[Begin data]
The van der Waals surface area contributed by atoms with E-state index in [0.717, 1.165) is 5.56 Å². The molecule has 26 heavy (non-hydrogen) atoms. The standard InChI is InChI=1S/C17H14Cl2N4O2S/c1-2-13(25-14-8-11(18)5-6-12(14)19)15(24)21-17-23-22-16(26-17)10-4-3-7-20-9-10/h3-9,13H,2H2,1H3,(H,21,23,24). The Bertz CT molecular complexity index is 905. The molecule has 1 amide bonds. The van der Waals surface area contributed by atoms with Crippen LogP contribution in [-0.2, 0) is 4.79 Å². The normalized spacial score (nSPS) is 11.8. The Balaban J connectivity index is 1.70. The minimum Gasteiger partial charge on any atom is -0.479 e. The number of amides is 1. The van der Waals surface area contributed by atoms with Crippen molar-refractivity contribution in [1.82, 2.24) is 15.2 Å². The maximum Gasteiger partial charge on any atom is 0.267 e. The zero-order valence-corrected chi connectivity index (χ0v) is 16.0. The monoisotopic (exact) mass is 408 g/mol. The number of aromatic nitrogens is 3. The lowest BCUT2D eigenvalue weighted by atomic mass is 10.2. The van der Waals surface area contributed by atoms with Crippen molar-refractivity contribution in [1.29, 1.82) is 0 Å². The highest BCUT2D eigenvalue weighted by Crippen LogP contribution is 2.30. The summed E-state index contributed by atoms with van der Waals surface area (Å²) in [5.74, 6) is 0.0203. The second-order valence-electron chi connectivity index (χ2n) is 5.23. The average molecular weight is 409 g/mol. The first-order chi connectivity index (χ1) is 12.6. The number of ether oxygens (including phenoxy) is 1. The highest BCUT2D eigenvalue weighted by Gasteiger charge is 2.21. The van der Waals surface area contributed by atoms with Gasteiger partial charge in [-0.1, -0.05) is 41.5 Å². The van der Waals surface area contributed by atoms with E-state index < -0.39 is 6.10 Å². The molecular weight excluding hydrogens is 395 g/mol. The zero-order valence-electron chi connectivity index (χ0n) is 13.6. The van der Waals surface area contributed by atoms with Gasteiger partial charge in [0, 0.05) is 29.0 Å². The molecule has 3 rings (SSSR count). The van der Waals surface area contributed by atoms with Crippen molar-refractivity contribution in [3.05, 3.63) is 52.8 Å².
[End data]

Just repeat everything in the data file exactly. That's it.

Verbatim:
The van der Waals surface area contributed by atoms with E-state index in [0.717, 1.165) is 5.56 Å². The molecule has 26 heavy (non-hydrogen) atoms. The standard InChI is InChI=1S/C17H14Cl2N4O2S/c1-2-13(25-14-8-11(18)5-6-12(14)19)15(24)21-17-23-22-16(26-17)10-4-3-7-20-9-10/h3-9,13H,2H2,1H3,(H,21,23,24). The Bertz CT molecular complexity index is 905. The molecule has 1 amide bonds. The van der Waals surface area contributed by atoms with Crippen LogP contribution in [-0.2, 0) is 4.79 Å². The normalized spacial score (nSPS) is 11.8. The Balaban J connectivity index is 1.70. The minimum Gasteiger partial charge on any atom is -0.479 e. The number of amides is 1. The van der Waals surface area contributed by atoms with Crippen molar-refractivity contribution in [1.82, 2.24) is 15.2 Å². The maximum Gasteiger partial charge on any atom is 0.267 e. The zero-order valence-corrected chi connectivity index (χ0v) is 16.0. The monoisotopic (exact) mass is 408 g/mol. The number of aromatic nitrogens is 3. The lowest BCUT2D eigenvalue weighted by atomic mass is 10.2. The van der Waals surface area contributed by atoms with Crippen molar-refractivity contribution in [1.29, 1.82) is 0 Å². The highest BCUT2D eigenvalue weighted by Crippen LogP contribution is 2.30. The summed E-state index contributed by atoms with van der Waals surface area (Å²) in [5.74, 6) is 0.0203. The second-order valence-electron chi connectivity index (χ2n) is 5.23. The average molecular weight is 409 g/mol. The first-order chi connectivity index (χ1) is 12.6. The number of ether oxygens (including phenoxy) is 1. The highest BCUT2D eigenvalue weighted by Gasteiger charge is 2.21. The van der Waals surface area contributed by atoms with Gasteiger partial charge in [-0.1, -0.05) is 41.5 Å². The van der Waals surface area contributed by atoms with E-state index < -0.39 is 6.10 Å². The molecular weight excluding hydrogens is 395 g/mol. The zero-order valence-electron chi connectivity index (χ0n) is 13.6. The van der Waals surface area contributed by atoms with Gasteiger partial charge in [0, 0.05) is 29.0 Å². The molecule has 3 rings (SSSR count). The van der Waals surface area contributed by atoms with Crippen molar-refractivity contribution in [3.05, 3.63) is 52.8 Å².